As a common issue shared by many police forces, the student group in this project gained great insight into the factors causing and as a result of domestic violence. They were also able to recommend steps to combat the prevalence and risk of domestic violence which would, in turn, have a positive impact on cases of domestic violence in the region.
The Rural Crime Reduction Challenge
Lincolnshire is made up of a large variety of communities and areas, from rural farmland to the busy city of Lincoln. This diversity means that different policing approaches are needed concerning the types of crime that persist within specific areas of the county. When looking to adapt to this challenge, Lincolnshire Police asked the Graduate Skills Builder project team to explore rural crime reduction strategies and come up with a range of solutions to combat crimes in rural areas of the county.
When tackling the challenge, the project team came up with a range of solutions that fell into two key areas of their research: Methods to improve community relationships and, enhanced technological security. Their recommendations included data-tagging agricultural vehicles and strategies to improve overnight protection and reduce the change of theft. As well as promoting the use of camera traps to help livestock protection. The group benefitted from an in-depth conversation with members of Lincolnshire Police about their findings and discussions on how the team could implement the solutions into the real world.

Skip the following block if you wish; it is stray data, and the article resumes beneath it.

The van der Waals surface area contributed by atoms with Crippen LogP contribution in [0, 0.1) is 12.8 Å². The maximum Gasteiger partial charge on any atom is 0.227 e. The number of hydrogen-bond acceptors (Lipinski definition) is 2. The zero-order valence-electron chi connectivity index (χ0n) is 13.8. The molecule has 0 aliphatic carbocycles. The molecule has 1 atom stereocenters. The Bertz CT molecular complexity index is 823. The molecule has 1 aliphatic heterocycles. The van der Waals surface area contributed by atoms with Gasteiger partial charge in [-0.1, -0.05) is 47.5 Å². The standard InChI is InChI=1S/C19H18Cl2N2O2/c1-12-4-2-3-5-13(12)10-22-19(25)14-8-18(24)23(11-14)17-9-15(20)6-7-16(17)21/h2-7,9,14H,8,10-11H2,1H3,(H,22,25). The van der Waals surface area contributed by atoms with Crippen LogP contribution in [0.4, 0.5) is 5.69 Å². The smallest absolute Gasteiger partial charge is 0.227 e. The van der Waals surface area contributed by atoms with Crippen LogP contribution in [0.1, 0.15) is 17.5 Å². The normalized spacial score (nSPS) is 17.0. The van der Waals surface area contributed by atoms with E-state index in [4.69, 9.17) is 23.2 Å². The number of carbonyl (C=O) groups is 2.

The Missing Persons Challenge
With reports of missing persons rising steadily since the standardisation of recording data in 2013, Lincolnshire Police wanted to identify the trends and key factors that may explain missing person cases and develop recommendations to reduce the prevalence of missing persons in the region. Due to the availability of geographical data, the project team focused their research on demographic trends for missing persons and focused their research on adults and children who go missing voluntarily, as well as benchmarking with other police services.
Recommendations for children included an increased number and improved advertising of youth clubs, as well as improved collaboration with schools to ensure children are aware of where they can turn to. It was found that adults were much more likely to face harm as a result of going missing, despite going missing less frequently. The group generated their recommendations based on this research which included the promotion of support groups and improving the partnerships with local charities as well as engaging with communities that are typically less involved with the police. The students in this group were able to influence ongoing research into an important problem area for the county and see a real positive benefit to the work they put into the project.
The Vulnerable Children Challenge
The final project with Lincolnshire Police sought to examine the risk factors regarding vulnerable children across the county and their likelihood of being victims of exploitative crimes. The student team worked together to analyse the effectiveness of Lincolnshire Police’s current preventative schemes alongside a breakdown of the materials that Lincolnshire police use as guides for approaching these kinds of crimes.
At the close of the project the team successfully used the data and resources they found to provide a range of useful recommendations for Lincolnshire police going forward. These included re-assessing some of the wording used in literature to ensure that parents can better safeguard their children. Online safety was also a key concern with members of the team highlighting ways in which the police’s website could be altered to not put those reporting crimes at risk.
The solutions the students came up with were presented to members of the Lincolnshire Police team in a collaborative online call in which the students worked together with the police to suggest how these changes could effectively be implemented going forward.